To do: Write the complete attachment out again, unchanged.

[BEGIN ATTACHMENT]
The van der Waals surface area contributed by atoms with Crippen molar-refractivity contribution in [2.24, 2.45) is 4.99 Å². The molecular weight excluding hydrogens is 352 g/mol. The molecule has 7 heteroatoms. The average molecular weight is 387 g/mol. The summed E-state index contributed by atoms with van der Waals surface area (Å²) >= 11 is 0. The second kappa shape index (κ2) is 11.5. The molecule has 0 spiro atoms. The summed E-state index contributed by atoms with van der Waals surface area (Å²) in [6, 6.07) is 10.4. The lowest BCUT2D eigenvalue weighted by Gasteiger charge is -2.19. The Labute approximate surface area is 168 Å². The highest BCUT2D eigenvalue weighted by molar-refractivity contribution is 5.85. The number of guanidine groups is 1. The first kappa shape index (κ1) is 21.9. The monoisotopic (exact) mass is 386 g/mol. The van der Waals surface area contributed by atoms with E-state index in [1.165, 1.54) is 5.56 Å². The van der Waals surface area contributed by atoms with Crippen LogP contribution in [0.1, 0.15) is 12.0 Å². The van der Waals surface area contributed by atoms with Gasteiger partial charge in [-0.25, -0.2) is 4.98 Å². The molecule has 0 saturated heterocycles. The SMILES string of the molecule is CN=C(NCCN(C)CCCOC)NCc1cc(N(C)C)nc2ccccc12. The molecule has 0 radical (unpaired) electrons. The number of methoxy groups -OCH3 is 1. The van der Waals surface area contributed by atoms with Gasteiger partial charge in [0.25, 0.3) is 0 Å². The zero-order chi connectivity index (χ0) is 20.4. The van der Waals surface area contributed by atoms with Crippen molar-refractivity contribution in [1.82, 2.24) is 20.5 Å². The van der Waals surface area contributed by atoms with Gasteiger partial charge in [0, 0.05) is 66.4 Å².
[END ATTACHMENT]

The van der Waals surface area contributed by atoms with Crippen molar-refractivity contribution in [2.24, 2.45) is 4.99 Å². The molecular weight excluding hydrogens is 352 g/mol. The molecule has 7 heteroatoms. The average molecular weight is 387 g/mol. The summed E-state index contributed by atoms with van der Waals surface area (Å²) >= 11 is 0. The second kappa shape index (κ2) is 11.5. The molecule has 0 spiro atoms. The summed E-state index contributed by atoms with van der Waals surface area (Å²) in [6, 6.07) is 10.4. The lowest BCUT2D eigenvalue weighted by Gasteiger charge is -2.19. The Labute approximate surface area is 168 Å². The highest BCUT2D eigenvalue weighted by molar-refractivity contribution is 5.85. The number of guanidine groups is 1. The first kappa shape index (κ1) is 21.9. The monoisotopic (exact) mass is 386 g/mol. The van der Waals surface area contributed by atoms with E-state index in [1.165, 1.54) is 5.56 Å². The van der Waals surface area contributed by atoms with Crippen LogP contribution in [0.1, 0.15) is 12.0 Å². The van der Waals surface area contributed by atoms with Gasteiger partial charge in [-0.25, -0.2) is 4.98 Å². The molecule has 0 saturated heterocycles. The SMILES string of the molecule is CN=C(NCCN(C)CCCOC)NCc1cc(N(C)C)nc2ccccc12. The molecule has 0 radical (unpaired) electrons. The number of methoxy groups -OCH3 is 1. The van der Waals surface area contributed by atoms with Gasteiger partial charge in [0.25, 0.3) is 0 Å². The zero-order chi connectivity index (χ0) is 20.4. The van der Waals surface area contributed by atoms with Crippen molar-refractivity contribution in [1.82, 2.24) is 20.5 Å². The van der Waals surface area contributed by atoms with Gasteiger partial charge in [0, 0.05) is 66.4 Å².